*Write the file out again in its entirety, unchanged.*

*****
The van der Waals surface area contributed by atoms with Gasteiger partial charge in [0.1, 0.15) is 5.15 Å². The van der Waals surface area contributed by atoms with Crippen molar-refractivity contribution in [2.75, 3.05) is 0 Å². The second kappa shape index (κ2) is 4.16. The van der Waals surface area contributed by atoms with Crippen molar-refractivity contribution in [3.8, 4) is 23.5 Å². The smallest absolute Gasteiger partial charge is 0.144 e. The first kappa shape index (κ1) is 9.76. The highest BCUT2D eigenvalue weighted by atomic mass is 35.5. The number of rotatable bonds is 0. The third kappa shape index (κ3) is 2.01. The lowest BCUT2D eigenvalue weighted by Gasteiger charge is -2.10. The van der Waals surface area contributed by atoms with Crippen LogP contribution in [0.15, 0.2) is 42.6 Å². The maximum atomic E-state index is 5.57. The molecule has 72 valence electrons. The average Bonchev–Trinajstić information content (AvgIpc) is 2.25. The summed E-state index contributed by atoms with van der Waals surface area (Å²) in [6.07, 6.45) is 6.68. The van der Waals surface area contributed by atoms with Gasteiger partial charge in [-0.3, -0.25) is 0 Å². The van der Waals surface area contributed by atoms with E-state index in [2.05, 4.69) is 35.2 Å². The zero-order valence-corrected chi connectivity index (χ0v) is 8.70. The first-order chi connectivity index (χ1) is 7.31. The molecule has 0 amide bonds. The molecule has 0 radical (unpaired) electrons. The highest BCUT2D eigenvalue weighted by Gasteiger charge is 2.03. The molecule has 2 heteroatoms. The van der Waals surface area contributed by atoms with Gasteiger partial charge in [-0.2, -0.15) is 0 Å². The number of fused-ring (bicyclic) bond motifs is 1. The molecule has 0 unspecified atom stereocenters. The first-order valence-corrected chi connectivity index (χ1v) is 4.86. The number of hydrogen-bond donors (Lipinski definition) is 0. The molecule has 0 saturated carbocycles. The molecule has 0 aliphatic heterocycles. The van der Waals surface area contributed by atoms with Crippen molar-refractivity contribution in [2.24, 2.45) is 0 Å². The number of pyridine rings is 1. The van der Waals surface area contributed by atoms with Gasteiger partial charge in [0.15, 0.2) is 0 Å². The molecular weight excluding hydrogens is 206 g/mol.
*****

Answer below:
The van der Waals surface area contributed by atoms with Gasteiger partial charge in [0.1, 0.15) is 5.15 Å². The van der Waals surface area contributed by atoms with Crippen molar-refractivity contribution in [2.75, 3.05) is 0 Å². The second kappa shape index (κ2) is 4.16. The van der Waals surface area contributed by atoms with Crippen molar-refractivity contribution in [3.8, 4) is 23.5 Å². The smallest absolute Gasteiger partial charge is 0.144 e. The first kappa shape index (κ1) is 9.76. The highest BCUT2D eigenvalue weighted by atomic mass is 35.5. The number of rotatable bonds is 0. The third kappa shape index (κ3) is 2.01. The lowest BCUT2D eigenvalue weighted by Gasteiger charge is -2.10. The van der Waals surface area contributed by atoms with Crippen LogP contribution in [0.15, 0.2) is 42.6 Å². The maximum atomic E-state index is 5.57. The molecule has 72 valence electrons. The average Bonchev–Trinajstić information content (AvgIpc) is 2.25. The summed E-state index contributed by atoms with van der Waals surface area (Å²) in [6.07, 6.45) is 6.68. The van der Waals surface area contributed by atoms with Gasteiger partial charge in [-0.3, -0.25) is 0 Å². The van der Waals surface area contributed by atoms with E-state index in [2.05, 4.69) is 35.2 Å². The zero-order valence-corrected chi connectivity index (χ0v) is 8.70. The first-order chi connectivity index (χ1) is 7.31. The molecule has 0 amide bonds. The molecule has 0 radical (unpaired) electrons. The highest BCUT2D eigenvalue weighted by Gasteiger charge is 2.03. The molecule has 2 heteroatoms. The van der Waals surface area contributed by atoms with Gasteiger partial charge in [-0.2, -0.15) is 0 Å². The number of fused-ring (bicyclic) bond motifs is 1. The molecule has 0 unspecified atom stereocenters. The first-order valence-corrected chi connectivity index (χ1v) is 4.86. The number of hydrogen-bond donors (Lipinski definition) is 0. The molecule has 0 saturated carbocycles. The molecule has 0 aliphatic heterocycles. The van der Waals surface area contributed by atoms with Crippen molar-refractivity contribution in [2.24, 2.45) is 0 Å². The number of pyridine rings is 1. The van der Waals surface area contributed by atoms with Gasteiger partial charge in [0.15, 0.2) is 0 Å². The molecular weight excluding hydrogens is 206 g/mol.